Once we took out the nest boxes, they simply chose one spot (usually close to the door) and laid their eggs there every day. They keep that spot clean and dry, and if there is plenty of bedding, they like to bury their eggs under a layer of it. A key here (see below) is to make sure the ducks have plenty of room in their coop; if they are too crowded, they will likely lay their eggs in different places in the coop, risking breakage or at least very dirty eggs.
Collecting duck eggs
For the most part, ducks lay their eggs overnight; most eggs will be laid by about 8:00 AM. In the shorter days of fall and winter, this makes things easy. Just leave them in their coop until at least 8:00 and then collect the eggs once you’ve let them out.
In the summer it’s a bit trickier, since it’s light long before 8:00 and the ducks will be pestering you to let them out. If the weather is particularly hot you won’t want to keep them confined for too long. I’d suggest letting them out, and then counting the eggs in the nest. If the number seems low, chances are one or more of them will lay an egg somewhere outside before long; keep an eye on them as best you can. Our experience has been that when ducks lay eggs outside the coop, they tend to lay in the same spot every time; we’ve had a few over the years who habitually laid their eggs outdoors, and once we found the nest we just had to check that spot through the day for eggs.
Cleaning duck eggs
Duck eggs are not as easy to clean as chicken eggs. They have a grayish sort of film that has a distinct “farmyard” aroma to it that is frankly unpleasant and should be cleaned off, especially if you are packaging the eggs for sale. (If you do sell the eggs, your local Department of Agriculture will have its own regulations about the cleaning of eggs, so be sure to check with them.) While we use an old soft toothbrush to clean chicken eggs, for duck eggs we’ve found that one of those green kitchen scrubbers works really well. We keep one of these just for cleaning duck eggs; the extra abrasiveness makes it a lot easier to clean those eggs.
Please do not be afraid to remove the “bloom” from your eggs! I’ve had a lot of people argue with me about this over the years, claiming that removing the bloom shortens the shelf life of the eggs. First of all, duck eggs have a stronger, thicker shell than chicken eggs and already have a longer shelf life. Also, if you keep ducks for eggs, presumably those eggs are going to be used (or sold) when they are quite fresh, so clearly shelf life is not an issue. If you are selling eggs wholesale, you probably have to have a license and follow the regulations about cleaning eggs. I have seen plenty of dirty duck eggs at the farmer’s markets and even some co-ops; in my opinion this is unappetizing at best, and unsanitary too.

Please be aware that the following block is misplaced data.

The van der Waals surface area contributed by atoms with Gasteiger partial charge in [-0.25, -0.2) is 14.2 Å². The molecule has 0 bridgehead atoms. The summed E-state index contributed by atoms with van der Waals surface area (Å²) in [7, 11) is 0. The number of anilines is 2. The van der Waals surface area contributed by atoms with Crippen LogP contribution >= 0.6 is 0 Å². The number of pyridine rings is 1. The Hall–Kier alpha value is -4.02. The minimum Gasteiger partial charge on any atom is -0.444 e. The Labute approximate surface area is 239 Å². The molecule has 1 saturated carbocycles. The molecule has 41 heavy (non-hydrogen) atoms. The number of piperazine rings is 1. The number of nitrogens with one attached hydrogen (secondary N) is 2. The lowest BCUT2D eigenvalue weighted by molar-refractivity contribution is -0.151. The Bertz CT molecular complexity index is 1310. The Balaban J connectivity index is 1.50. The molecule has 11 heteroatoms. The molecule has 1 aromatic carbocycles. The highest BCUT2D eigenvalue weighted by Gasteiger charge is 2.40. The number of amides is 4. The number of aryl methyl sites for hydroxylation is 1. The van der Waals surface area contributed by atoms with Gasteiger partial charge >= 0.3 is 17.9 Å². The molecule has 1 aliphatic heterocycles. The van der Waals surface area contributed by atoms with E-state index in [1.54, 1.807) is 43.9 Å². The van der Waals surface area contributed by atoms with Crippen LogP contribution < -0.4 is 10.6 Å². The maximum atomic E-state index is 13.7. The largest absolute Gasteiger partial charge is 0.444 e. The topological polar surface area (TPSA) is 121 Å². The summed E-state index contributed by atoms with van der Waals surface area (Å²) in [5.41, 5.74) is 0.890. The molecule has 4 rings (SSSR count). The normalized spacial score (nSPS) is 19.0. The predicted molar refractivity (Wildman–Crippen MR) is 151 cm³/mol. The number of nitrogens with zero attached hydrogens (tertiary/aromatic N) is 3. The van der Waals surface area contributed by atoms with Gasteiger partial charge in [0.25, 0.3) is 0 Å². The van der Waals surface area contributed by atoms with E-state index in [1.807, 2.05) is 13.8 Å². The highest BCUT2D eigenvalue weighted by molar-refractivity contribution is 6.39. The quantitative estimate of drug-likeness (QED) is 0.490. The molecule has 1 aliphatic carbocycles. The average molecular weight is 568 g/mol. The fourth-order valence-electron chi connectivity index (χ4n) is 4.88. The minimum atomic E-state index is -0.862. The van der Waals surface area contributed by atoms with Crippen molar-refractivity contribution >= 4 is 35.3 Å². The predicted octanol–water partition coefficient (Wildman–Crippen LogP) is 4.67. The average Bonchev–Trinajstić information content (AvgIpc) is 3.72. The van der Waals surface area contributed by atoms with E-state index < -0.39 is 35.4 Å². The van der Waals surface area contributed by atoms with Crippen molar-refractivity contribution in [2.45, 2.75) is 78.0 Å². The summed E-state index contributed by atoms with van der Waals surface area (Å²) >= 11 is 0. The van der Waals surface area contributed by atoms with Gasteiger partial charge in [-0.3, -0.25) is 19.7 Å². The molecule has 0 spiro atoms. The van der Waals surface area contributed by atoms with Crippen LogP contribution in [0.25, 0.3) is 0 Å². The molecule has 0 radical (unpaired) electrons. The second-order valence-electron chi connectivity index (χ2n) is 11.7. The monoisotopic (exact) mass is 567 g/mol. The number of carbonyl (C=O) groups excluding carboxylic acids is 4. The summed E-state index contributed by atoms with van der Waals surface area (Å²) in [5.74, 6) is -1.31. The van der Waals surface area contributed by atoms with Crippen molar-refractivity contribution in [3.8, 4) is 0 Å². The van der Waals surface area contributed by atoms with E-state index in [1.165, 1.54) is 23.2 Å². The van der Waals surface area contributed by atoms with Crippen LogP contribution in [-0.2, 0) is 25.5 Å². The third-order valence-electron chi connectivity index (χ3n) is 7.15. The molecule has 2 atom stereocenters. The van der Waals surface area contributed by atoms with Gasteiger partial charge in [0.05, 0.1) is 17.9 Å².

Ducks love slugs! I swear I haven’t seen a slug anywhere near my garden since our first ducks were about 3 months old. How they eat things like slugs and dabble in muddy water and still produce large quantities of delicious, nutritious eggs, I have no idea. But they do, and we love them for it. Overall our ducks have consistently produced more eggs per week than our chickens, and they are larger, more valuable eggs. Around here, the demand for duck eggs constantly outstrips the supply. So if you’re thinking of a small farm or backyard enterprise, or just want a reliable supply of wonderful eggs foryourself and your family, I highly recommend ducks. They’re smart, entertaining, and low-maintenance too.
If you are wondering about duck care during cold winter months, check out this post that Victoria wrote for us previously.
Victoria lives on a homestead in Washington State and is the author of Pure Poultry: Living Well with Heritage Chickens, Turkeys and Ducks and Craft Distilling: Making Liquor Legally at Home.